- Beatty Sues Tribune Over Dick Tracy Rights, Yahoo News, March 21, 2009
- McGovern, George S., Grassroots: The Autobiography of George McGovern, New York: Random House, 1977, pp. 172–3, 178
- Ellis Amburn, The Sexiest Man Alive : A Biography of Warren Beatty, HarperCollins Publishers Inc., New York, 2002. ISBN 0-06-018566-X
- Suzanne Finstad, Warren Beatty : A Private Man, Random House, Inc., New York, 2005. ISBN 1-4000-4606-8
- Mark Harris, "Pictures at a Revolution: Five Movies and the Birth of New Hollywood", Penguin Press, New York, 2008. ISBN 978-1-59420-152-3
- Suzanne Munshower, "Warren Beatty: His Life, His Loves, HIs Work", St. Martin's Press, New York, 1990. ISBN 0-8065-0670-9
- Lawrence Quirk, "The Films of Warren Beatty", Citadel Press, New Jersey, 1979. ISBN 0-8065-0670-9
- Stephen J. Ross, "Hollywood Left and Right: How Movie Stars Shaped American Politics", Oxford Press, New York, 2011. ISBN 978-0-19-518172-2
- Peter Swirski, "1990s That Dirty Word, Socialism: Warren Beatty's Bulworth." Ars Americana Ars Politica. Montreal, London: McGill-Queen's University Press, 2010. ISBN 978-0-7735-3766-8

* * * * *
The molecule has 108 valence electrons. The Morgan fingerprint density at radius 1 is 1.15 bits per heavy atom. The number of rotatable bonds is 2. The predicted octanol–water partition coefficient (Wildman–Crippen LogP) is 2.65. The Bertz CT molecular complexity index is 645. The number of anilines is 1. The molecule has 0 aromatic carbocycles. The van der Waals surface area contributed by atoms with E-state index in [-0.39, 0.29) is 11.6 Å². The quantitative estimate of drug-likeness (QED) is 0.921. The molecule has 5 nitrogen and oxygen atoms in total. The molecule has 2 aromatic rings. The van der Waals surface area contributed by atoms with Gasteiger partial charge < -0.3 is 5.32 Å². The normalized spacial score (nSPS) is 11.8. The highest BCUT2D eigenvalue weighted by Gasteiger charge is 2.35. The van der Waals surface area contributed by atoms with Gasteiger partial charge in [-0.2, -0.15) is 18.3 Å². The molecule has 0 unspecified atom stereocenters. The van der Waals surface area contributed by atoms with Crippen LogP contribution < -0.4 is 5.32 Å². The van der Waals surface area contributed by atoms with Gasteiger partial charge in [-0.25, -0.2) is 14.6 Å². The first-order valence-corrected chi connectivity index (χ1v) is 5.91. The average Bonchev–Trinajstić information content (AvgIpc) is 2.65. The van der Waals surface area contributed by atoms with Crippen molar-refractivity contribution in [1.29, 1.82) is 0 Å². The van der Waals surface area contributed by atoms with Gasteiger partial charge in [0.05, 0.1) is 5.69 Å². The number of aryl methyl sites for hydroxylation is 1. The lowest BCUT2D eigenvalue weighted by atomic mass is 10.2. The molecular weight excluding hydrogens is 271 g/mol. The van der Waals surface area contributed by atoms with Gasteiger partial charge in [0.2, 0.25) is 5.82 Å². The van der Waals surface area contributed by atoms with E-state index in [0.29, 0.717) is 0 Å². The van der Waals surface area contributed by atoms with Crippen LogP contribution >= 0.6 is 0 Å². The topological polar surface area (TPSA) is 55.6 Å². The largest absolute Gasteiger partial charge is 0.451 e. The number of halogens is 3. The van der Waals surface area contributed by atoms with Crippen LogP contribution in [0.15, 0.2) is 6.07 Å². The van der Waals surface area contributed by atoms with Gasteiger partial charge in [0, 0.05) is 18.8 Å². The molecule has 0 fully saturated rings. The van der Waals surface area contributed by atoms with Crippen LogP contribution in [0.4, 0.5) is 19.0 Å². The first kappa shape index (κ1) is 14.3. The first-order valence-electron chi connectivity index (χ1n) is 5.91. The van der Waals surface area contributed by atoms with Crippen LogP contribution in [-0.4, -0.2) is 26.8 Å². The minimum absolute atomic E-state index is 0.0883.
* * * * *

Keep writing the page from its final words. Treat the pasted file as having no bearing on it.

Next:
- David Thomson, "Warren Beatty: A Life and Story", Secker and Warburg, London, 1987. ISBN 0-436-52015-X
- David Thomson, "Warren Beatty and Desert Eyes", Doubleday and Co., Inc., New York, 1987. ISBN 0-385-18707-6
- Peter Biskind, Star: How Warren Beatty Seduced America, Simon & Schuster, Inc. New York, 2010. ISBN 978-0-7432-4658-3
- Peter Biskind, "Easy Riders, Raging Bulls: How the Sex-drugs-and-rock-'n'-roll Generation Saved Hollywood", Simon & Schuster, Inc. New York, 1998. ISBN 0-684-80996-6
- Warren Beatty at the Internet Movie Database
- Warren Beatty at the Internet Broadway Database
- Warren Beatty at AllRovi
- The Carolyn Jackson Collection, no. 13 – Interview with Warren Beatty, from the Texas Archive of the Moving Image
- AFI Tribute to Warren Beatty, 2008, with Elaine May speaking